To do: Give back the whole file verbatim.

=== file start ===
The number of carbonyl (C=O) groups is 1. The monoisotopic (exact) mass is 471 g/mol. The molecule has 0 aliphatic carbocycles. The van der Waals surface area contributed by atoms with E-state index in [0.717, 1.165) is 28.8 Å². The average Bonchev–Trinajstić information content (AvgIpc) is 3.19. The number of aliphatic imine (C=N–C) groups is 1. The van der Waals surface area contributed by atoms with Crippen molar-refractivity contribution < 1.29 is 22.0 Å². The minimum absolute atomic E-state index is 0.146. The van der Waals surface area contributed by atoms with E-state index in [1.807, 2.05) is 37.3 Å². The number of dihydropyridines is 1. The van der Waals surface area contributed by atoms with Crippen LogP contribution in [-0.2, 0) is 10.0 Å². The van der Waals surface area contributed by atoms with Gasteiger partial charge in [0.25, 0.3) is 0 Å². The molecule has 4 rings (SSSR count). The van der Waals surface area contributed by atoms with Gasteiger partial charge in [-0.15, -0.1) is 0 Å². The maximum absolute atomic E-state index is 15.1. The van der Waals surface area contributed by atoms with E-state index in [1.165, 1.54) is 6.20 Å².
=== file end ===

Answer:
The number of carbonyl (C=O) groups is 1. The monoisotopic (exact) mass is 471 g/mol. The molecule has 0 aliphatic carbocycles. The van der Waals surface area contributed by atoms with E-state index in [0.717, 1.165) is 28.8 Å². The average Bonchev–Trinajstić information content (AvgIpc) is 3.19. The number of aliphatic imine (C=N–C) groups is 1. The van der Waals surface area contributed by atoms with Crippen molar-refractivity contribution < 1.29 is 22.0 Å². The minimum absolute atomic E-state index is 0.146. The van der Waals surface area contributed by atoms with E-state index in [1.807, 2.05) is 37.3 Å². The number of dihydropyridines is 1. The van der Waals surface area contributed by atoms with Crippen LogP contribution in [-0.2, 0) is 10.0 Å². The van der Waals surface area contributed by atoms with Gasteiger partial charge in [0.25, 0.3) is 0 Å². The molecule has 4 rings (SSSR count). The van der Waals surface area contributed by atoms with Gasteiger partial charge in [-0.15, -0.1) is 0 Å². The maximum absolute atomic E-state index is 15.1. The van der Waals surface area contributed by atoms with E-state index in [1.165, 1.54) is 6.20 Å².